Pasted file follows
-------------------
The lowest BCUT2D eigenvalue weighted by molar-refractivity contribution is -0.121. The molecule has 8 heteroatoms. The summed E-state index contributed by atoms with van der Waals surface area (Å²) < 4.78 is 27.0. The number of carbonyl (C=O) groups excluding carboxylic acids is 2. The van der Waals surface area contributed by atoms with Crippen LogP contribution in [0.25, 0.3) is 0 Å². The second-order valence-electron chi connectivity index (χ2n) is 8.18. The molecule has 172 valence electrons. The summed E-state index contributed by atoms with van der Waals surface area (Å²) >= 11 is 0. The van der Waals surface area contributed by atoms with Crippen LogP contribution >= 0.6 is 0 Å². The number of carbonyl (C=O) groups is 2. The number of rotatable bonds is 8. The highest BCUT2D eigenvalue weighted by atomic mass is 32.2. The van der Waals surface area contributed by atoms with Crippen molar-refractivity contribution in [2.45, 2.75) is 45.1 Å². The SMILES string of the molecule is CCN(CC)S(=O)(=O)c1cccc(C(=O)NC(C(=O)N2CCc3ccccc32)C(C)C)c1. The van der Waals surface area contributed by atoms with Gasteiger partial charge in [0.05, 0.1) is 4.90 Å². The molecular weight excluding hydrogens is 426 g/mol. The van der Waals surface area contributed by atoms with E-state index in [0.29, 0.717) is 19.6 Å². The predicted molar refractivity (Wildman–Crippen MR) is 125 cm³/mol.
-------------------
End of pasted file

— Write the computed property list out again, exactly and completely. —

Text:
The lowest BCUT2D eigenvalue weighted by molar-refractivity contribution is -0.121. The molecule has 8 heteroatoms. The summed E-state index contributed by atoms with van der Waals surface area (Å²) < 4.78 is 27.0. The number of carbonyl (C=O) groups excluding carboxylic acids is 2. The van der Waals surface area contributed by atoms with Crippen LogP contribution in [0.25, 0.3) is 0 Å². The second-order valence-electron chi connectivity index (χ2n) is 8.18. The molecule has 172 valence electrons. The summed E-state index contributed by atoms with van der Waals surface area (Å²) >= 11 is 0. The van der Waals surface area contributed by atoms with Crippen LogP contribution >= 0.6 is 0 Å². The number of carbonyl (C=O) groups is 2. The number of rotatable bonds is 8. The highest BCUT2D eigenvalue weighted by atomic mass is 32.2. The van der Waals surface area contributed by atoms with Crippen molar-refractivity contribution in [2.45, 2.75) is 45.1 Å². The SMILES string of the molecule is CCN(CC)S(=O)(=O)c1cccc(C(=O)NC(C(=O)N2CCc3ccccc32)C(C)C)c1. The van der Waals surface area contributed by atoms with Gasteiger partial charge in [0.05, 0.1) is 4.90 Å². The molecular weight excluding hydrogens is 426 g/mol. The van der Waals surface area contributed by atoms with E-state index in [0.29, 0.717) is 19.6 Å². The predicted molar refractivity (Wildman–Crippen MR) is 125 cm³/mol.